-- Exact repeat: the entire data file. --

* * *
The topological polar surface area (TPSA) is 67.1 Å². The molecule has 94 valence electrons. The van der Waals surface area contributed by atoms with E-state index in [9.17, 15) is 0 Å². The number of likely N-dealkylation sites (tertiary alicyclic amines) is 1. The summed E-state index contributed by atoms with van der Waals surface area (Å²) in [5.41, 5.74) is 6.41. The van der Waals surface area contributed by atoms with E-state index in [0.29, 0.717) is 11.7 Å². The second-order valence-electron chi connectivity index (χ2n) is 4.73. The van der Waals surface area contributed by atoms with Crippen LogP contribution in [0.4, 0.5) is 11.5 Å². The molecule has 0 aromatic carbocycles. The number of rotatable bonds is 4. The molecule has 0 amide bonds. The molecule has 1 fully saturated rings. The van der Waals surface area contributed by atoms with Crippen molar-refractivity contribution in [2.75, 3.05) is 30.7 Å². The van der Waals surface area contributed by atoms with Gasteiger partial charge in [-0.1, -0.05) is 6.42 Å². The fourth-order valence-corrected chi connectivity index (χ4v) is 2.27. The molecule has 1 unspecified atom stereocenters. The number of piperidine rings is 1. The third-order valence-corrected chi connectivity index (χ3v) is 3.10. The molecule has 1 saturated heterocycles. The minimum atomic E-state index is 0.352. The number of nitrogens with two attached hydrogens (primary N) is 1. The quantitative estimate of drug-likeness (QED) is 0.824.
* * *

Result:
The topological polar surface area (TPSA) is 67.1 Å². The molecule has 94 valence electrons. The van der Waals surface area contributed by atoms with E-state index in [9.17, 15) is 0 Å². The number of likely N-dealkylation sites (tertiary alicyclic amines) is 1. The summed E-state index contributed by atoms with van der Waals surface area (Å²) in [5.41, 5.74) is 6.41. The van der Waals surface area contributed by atoms with E-state index in [0.29, 0.717) is 11.7 Å². The second-order valence-electron chi connectivity index (χ2n) is 4.73. The van der Waals surface area contributed by atoms with Crippen LogP contribution in [0.4, 0.5) is 11.5 Å². The molecule has 0 aromatic carbocycles. The number of rotatable bonds is 4. The molecule has 0 amide bonds. The molecule has 1 fully saturated rings. The van der Waals surface area contributed by atoms with Crippen molar-refractivity contribution in [2.75, 3.05) is 30.7 Å². The van der Waals surface area contributed by atoms with Gasteiger partial charge in [-0.1, -0.05) is 6.42 Å². The fourth-order valence-corrected chi connectivity index (χ4v) is 2.27. The molecule has 1 unspecified atom stereocenters. The number of piperidine rings is 1. The third-order valence-corrected chi connectivity index (χ3v) is 3.10. The molecule has 1 saturated heterocycles. The minimum atomic E-state index is 0.352. The number of nitrogens with two attached hydrogens (primary N) is 1. The quantitative estimate of drug-likeness (QED) is 0.824.